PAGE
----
National Security

Workmen at Sandia National Laboratories' Z machine test for any energy irregularities at the huge machine’s core prior to setting up for another experiment. Photo by Randy Montoya. Read more:

Safe. Secure. Reliable.

Z is crucial to Sandia’s mission to assure the reliability and safety of our nuclear stockpile as it ages – it allows scientists to study materials under conditions similar to those produced by the detonation of a nuclear weapon, and it produces key data used to validate physics models in computer simulations.

The detonation of nuclear weapons may affect equipment even at great distances from the explosion, which means electronic weapons systems and related equipment could malfunction when exposed to radiation from an opponent’s weapons. Since a wide variety of materials are used to build weapons and military equipment, researchers must study the effects of nuclear radiation on a variety of materials and under varying conditions in order to understand the vulnerability of U.S. weapons.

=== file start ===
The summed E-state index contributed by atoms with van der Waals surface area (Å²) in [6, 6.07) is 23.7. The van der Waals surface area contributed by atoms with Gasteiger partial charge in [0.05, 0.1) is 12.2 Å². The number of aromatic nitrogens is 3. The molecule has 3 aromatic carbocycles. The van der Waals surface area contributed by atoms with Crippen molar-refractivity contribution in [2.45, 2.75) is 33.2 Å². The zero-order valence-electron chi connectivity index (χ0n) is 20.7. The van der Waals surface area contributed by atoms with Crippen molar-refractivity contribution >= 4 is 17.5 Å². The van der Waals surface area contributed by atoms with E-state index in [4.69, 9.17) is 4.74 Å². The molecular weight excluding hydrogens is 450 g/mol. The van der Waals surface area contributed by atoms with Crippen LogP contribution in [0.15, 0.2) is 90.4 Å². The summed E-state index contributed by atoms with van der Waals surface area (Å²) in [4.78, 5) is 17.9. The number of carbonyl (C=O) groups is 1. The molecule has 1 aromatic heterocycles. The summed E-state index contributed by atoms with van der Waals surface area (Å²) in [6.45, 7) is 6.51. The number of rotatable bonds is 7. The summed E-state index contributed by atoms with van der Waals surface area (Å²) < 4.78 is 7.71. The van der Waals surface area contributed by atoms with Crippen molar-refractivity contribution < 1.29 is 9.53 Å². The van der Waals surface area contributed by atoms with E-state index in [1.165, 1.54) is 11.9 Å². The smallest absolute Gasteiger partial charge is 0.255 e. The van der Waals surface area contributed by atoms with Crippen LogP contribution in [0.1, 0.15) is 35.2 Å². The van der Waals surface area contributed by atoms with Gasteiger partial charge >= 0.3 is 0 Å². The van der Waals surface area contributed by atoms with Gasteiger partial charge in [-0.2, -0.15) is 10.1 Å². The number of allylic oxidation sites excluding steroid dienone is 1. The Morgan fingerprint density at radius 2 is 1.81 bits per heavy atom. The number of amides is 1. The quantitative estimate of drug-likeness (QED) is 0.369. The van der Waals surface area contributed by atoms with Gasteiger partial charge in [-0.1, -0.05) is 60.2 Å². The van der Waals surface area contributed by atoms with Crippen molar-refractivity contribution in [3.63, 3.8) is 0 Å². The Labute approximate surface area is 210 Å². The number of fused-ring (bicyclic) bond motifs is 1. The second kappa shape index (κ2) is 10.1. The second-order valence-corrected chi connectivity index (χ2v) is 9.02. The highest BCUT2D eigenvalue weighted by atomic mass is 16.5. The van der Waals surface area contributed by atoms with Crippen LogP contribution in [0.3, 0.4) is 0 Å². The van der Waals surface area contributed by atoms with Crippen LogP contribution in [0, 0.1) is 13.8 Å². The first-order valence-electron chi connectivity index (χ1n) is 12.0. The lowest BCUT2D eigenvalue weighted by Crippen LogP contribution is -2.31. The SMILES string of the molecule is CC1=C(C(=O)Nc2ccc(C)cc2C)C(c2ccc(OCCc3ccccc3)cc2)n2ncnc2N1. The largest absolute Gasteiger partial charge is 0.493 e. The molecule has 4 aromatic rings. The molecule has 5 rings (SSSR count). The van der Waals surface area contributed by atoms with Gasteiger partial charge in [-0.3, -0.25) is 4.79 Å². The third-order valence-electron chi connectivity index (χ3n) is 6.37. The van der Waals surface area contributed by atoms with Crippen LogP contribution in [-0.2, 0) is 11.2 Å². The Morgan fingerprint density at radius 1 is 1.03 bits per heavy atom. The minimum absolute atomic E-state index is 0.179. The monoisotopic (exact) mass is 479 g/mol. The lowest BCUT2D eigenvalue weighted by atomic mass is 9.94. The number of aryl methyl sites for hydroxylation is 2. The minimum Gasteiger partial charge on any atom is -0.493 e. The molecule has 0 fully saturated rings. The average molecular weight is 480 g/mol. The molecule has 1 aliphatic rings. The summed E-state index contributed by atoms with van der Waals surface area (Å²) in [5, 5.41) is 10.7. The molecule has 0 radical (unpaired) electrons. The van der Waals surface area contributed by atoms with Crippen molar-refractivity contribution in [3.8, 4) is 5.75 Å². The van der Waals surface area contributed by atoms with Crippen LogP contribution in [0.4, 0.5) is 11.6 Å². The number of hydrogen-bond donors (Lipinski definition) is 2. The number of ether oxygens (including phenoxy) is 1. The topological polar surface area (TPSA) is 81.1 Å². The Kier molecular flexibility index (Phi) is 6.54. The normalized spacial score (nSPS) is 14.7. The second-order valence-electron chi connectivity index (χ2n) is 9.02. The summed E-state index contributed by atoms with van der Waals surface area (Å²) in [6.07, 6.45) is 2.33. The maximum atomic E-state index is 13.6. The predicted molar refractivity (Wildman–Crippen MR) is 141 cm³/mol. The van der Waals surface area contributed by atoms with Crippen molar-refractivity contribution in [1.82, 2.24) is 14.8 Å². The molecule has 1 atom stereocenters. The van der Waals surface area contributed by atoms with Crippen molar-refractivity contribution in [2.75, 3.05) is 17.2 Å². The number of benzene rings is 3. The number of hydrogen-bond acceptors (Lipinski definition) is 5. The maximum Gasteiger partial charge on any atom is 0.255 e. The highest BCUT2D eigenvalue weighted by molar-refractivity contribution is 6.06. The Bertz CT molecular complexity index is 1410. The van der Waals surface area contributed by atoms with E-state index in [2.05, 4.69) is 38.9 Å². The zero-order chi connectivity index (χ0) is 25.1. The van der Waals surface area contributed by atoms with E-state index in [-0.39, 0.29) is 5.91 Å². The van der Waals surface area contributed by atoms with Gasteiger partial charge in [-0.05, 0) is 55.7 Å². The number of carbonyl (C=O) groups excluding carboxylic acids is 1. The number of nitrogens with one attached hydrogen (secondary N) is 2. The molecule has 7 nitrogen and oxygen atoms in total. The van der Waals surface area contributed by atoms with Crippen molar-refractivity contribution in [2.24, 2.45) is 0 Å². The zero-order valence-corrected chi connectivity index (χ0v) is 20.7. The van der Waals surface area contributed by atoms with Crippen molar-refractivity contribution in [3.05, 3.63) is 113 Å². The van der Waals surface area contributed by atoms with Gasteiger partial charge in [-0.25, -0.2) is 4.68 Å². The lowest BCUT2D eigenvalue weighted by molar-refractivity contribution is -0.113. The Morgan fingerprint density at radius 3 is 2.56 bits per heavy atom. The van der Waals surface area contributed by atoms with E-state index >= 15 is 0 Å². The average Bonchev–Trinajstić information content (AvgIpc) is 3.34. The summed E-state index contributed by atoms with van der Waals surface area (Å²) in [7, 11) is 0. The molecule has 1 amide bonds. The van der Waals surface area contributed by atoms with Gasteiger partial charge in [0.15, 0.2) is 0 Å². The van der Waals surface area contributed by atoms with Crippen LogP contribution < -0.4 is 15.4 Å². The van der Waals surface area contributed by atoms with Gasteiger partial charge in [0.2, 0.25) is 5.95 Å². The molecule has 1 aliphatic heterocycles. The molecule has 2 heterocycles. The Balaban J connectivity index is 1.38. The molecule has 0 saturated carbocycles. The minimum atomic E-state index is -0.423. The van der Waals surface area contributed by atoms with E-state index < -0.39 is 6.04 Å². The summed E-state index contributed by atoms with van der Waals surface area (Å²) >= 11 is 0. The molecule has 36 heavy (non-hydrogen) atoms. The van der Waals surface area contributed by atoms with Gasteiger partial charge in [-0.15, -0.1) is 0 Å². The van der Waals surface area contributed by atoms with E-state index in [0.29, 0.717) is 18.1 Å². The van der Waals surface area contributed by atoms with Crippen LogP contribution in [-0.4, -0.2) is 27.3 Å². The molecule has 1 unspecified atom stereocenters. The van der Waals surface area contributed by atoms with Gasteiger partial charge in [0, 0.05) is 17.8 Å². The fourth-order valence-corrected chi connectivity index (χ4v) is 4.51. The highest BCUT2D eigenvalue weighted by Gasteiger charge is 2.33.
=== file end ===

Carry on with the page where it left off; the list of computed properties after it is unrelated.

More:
Alternatives to live tests

Simulations were an attractive alternative to live tests because live tests were more expensive and produced more explosive power and radiation than laboratory tests. Since 1992 the U.S. has had a moratorium on nuclear testing, so in 1994 the Department of Energy established the Stockpile Stewardship Program to allow for continuing study of the stockpile in the absence of live tests.

Today, simulations based on supercomputer models and laboratory experiments remain the only available method to assess the reliability and safety of our nuclear stockpile as it ages. Simulation work involves testing of existing systems to assess their vulnerabilities to radiation, predicting problems as the stockpile ages, developing ways to harden future systems, and remanufacturing weapons and components as necessary.